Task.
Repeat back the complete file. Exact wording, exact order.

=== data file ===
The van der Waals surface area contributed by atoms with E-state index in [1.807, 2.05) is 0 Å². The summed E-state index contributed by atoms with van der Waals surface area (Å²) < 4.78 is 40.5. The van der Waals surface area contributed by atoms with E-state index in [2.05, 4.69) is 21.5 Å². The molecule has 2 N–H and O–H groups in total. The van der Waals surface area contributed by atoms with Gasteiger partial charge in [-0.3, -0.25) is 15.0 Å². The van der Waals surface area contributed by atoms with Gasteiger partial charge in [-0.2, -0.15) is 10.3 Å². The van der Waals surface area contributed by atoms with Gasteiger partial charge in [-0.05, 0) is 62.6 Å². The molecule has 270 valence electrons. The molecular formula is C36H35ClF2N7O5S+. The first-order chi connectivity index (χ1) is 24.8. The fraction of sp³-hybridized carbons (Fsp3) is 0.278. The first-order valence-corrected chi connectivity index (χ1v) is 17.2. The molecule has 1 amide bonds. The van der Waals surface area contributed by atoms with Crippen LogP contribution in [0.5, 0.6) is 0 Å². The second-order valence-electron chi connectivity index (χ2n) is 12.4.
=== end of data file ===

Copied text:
The van der Waals surface area contributed by atoms with E-state index in [1.807, 2.05) is 0 Å². The summed E-state index contributed by atoms with van der Waals surface area (Å²) < 4.78 is 40.5. The van der Waals surface area contributed by atoms with E-state index in [2.05, 4.69) is 21.5 Å². The molecule has 2 N–H and O–H groups in total. The van der Waals surface area contributed by atoms with Gasteiger partial charge in [-0.3, -0.25) is 15.0 Å². The van der Waals surface area contributed by atoms with Gasteiger partial charge in [-0.2, -0.15) is 10.3 Å². The van der Waals surface area contributed by atoms with Gasteiger partial charge in [-0.05, 0) is 62.6 Å². The molecule has 270 valence electrons. The molecular formula is C36H35ClF2N7O5S+. The first-order chi connectivity index (χ1) is 24.8. The fraction of sp³-hybridized carbons (Fsp3) is 0.278. The first-order valence-corrected chi connectivity index (χ1v) is 17.2. The molecule has 1 amide bonds. The van der Waals surface area contributed by atoms with Crippen LogP contribution in [0.5, 0.6) is 0 Å². The second-order valence-electron chi connectivity index (χ2n) is 12.4.